The Hitler Line was in considerable depth, the forward portion extending roughly on a line through Cassino to Gaeta Point on the Sea. In mountainous country, it was a tough defensive line for our ground troops to crack. Bypassing that line with an amphibious assault behind it was a much better solution than fighting inch by inch for those rugged hills. But that took time to set up and it was necessary to keep constant pressure on the Line. It was here that the Germans put up the most vigorous defense of any since Rommel's defeat in Africa. The town of Cassino was taken and lost by our troops a number of times. From the Monastery and hill above the town the Germans were looking down our G.I.'s throats.
The AF History's description of our attacks on the monastery is accurate except for the weather. We were able to sneak in under the heavy overcast and maneuver to dive bomb through cracks in the broken cloud cover below. Our mixed bomb loads, including phosphorus bombs contributed to our success. This was a "first light" mission. We were warned that our own troops would be infiltrating uphill to within 300 yards of the monastery. We set 250 yards for our limit and no bombs landed outside the target area. Monastery Hill was taken by the ground troops that morning and held. The 324th Group received a Presidential Citation for that mission.
While the Germans had our ground troops stalled, increasing numbers of interdiction missions were added to our close support, enemy gun emplacement, and strong point dive bombing. We hit rail yards and railroad bridges and split rails in places difficult to repair -- and killed any trains we could find. Pretty soon we had to range well north of Rome to find rolling stock, and road bed repair attempts ceased south of Rome. The highway system was more extensive and difficult to eliminate because bomb holes could be detoured. The Germans were pretty good at repairing or bypassing bombed out bridges and road junctions. When our primary targets were obscured by weather or after our attacks on them, we had considerable leeway regarding what to do under the armed recce requirement of most of our missions. We could patrol specified road networks and anything that moved or was capable of moving was fair game. We made daylight hours a pretty miserable time for the Germans.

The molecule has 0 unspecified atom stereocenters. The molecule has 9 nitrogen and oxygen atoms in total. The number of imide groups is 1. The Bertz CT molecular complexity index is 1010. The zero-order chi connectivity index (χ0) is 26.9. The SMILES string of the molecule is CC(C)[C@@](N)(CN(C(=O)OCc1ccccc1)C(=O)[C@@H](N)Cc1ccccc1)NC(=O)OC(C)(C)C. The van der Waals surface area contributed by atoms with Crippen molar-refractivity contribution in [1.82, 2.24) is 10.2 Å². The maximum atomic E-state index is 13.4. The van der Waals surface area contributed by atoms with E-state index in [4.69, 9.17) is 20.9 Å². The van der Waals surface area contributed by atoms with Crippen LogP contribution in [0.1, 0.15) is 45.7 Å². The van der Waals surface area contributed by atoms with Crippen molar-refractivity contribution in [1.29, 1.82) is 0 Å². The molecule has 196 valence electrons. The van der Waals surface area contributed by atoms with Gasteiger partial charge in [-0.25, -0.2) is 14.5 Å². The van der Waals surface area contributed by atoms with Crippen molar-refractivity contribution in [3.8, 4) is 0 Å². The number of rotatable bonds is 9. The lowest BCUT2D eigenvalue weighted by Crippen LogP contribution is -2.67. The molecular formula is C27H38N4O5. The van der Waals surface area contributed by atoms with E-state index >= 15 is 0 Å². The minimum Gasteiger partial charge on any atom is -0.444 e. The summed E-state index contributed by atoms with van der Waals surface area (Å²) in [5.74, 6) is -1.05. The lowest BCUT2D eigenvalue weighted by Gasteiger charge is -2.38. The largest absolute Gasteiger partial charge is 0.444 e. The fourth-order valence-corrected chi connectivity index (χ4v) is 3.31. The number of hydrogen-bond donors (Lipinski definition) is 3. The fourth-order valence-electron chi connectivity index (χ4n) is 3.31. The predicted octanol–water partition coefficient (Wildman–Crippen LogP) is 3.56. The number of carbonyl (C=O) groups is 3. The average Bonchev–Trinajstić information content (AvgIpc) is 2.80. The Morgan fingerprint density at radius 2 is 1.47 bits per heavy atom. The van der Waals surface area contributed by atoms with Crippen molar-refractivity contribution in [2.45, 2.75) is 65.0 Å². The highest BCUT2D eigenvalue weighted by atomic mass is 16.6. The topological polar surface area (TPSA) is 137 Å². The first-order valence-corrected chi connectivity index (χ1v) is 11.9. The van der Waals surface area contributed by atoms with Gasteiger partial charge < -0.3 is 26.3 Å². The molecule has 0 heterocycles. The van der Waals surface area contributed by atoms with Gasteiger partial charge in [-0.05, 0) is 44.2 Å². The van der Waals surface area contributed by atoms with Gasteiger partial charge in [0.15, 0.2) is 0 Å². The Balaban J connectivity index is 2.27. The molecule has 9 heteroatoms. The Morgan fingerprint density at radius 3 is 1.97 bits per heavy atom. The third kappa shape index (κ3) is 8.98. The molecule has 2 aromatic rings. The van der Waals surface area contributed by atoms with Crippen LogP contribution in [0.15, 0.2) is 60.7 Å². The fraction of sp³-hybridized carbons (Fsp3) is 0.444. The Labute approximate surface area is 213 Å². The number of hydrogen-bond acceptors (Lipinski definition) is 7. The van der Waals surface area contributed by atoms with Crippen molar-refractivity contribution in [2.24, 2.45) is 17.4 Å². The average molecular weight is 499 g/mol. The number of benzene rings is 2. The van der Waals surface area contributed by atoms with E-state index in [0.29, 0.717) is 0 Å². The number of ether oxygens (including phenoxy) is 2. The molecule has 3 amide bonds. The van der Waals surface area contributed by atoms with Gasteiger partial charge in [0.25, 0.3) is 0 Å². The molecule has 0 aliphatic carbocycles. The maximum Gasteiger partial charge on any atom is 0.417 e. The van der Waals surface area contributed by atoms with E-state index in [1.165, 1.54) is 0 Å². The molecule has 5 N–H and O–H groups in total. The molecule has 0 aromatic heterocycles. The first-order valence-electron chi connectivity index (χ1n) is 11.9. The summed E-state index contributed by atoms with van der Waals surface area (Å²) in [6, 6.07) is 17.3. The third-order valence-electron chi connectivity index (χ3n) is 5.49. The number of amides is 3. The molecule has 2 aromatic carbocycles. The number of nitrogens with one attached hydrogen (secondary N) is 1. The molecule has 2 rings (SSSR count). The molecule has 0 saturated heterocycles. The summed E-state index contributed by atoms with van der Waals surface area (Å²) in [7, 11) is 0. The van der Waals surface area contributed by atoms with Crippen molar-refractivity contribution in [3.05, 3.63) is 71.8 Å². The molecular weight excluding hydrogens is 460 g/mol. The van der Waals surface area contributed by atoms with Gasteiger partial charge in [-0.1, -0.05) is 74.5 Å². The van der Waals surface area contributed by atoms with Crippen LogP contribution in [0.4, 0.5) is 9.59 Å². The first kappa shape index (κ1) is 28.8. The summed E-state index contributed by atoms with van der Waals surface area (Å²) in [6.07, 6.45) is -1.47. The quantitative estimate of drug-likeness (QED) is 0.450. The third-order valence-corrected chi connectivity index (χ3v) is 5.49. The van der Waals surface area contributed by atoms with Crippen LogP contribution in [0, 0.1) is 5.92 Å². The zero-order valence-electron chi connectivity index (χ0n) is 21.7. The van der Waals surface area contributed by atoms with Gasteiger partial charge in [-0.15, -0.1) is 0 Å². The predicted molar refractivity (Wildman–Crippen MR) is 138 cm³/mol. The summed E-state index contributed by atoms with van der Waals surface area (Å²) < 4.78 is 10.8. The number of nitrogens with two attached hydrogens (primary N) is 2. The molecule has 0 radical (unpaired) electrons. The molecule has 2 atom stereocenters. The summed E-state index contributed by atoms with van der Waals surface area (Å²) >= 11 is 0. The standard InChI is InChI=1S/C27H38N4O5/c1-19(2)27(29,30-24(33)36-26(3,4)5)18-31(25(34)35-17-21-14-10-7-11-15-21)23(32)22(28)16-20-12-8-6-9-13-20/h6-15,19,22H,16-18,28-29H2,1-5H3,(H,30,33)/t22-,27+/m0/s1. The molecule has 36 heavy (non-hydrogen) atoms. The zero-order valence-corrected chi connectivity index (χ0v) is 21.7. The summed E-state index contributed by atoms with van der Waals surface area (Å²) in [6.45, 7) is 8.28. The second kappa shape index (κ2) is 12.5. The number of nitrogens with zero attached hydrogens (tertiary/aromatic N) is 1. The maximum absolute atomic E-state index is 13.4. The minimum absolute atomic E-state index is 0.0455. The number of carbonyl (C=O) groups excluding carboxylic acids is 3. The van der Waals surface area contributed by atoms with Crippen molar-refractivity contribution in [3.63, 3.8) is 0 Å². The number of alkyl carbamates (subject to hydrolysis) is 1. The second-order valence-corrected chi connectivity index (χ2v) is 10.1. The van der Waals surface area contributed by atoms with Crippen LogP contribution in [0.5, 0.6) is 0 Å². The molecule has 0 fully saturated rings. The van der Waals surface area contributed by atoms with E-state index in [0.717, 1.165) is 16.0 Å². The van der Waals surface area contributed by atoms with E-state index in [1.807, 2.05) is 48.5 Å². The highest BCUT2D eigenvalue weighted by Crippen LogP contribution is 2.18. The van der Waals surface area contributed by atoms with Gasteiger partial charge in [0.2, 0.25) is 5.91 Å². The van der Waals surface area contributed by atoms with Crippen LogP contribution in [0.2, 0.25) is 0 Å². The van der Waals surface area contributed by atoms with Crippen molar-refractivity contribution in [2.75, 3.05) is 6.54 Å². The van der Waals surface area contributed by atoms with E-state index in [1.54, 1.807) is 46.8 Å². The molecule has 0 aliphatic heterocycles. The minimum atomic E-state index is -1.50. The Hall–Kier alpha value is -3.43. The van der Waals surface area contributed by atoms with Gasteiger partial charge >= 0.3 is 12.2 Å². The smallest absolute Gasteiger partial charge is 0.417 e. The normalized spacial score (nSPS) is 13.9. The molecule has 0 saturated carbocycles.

A most cost effective tactic was to block mountain passes. Little towns were conveniently perched in the right places on the cliffs on either side on roads through the passes. We were told before these missions that adequate warnings had been given civilians. I hoped so every time, because it was awesome to see flights of four or eight P-40's with demolition bombs drop them on the road and watch the whole town turn into a rubble pile - effectively blocking that route for a long time.
If I ever have the opportunity to tour Italy again, there is one bridge I want to see. It was a fairly long one across a deep gully. We wondered if Caesar might not have had it built -- it was a very thick stone roadbed supported by many large thick arches. I don't know how many sorties we laid on that stubborn bridge. We dive-bombed and strafed, skip-bombed the supporting arches, and that medieval stone structure kept standing. B-25's tried it to no avail. The Germans stopped using the bridge itself because the approaches to it were impossible. I saw numerous direct hits on the bridge and its supports, completely obscuring it with smoke and debris. Any other bridge would have been demolished, but when the smoke cleared she'd still be standing. The last time I saw that bridge was late one afternoon. The railings were gone, the edges chipped off so it looked like a base fiddle, and the approaches and the creek below on both side were full of bomb craters. Downstream about a half-a-mile I spotted a new track with vehicles fording the stream. It was good to have a live target to destroy -- that indestructible bridge was beginning to have sentimental value.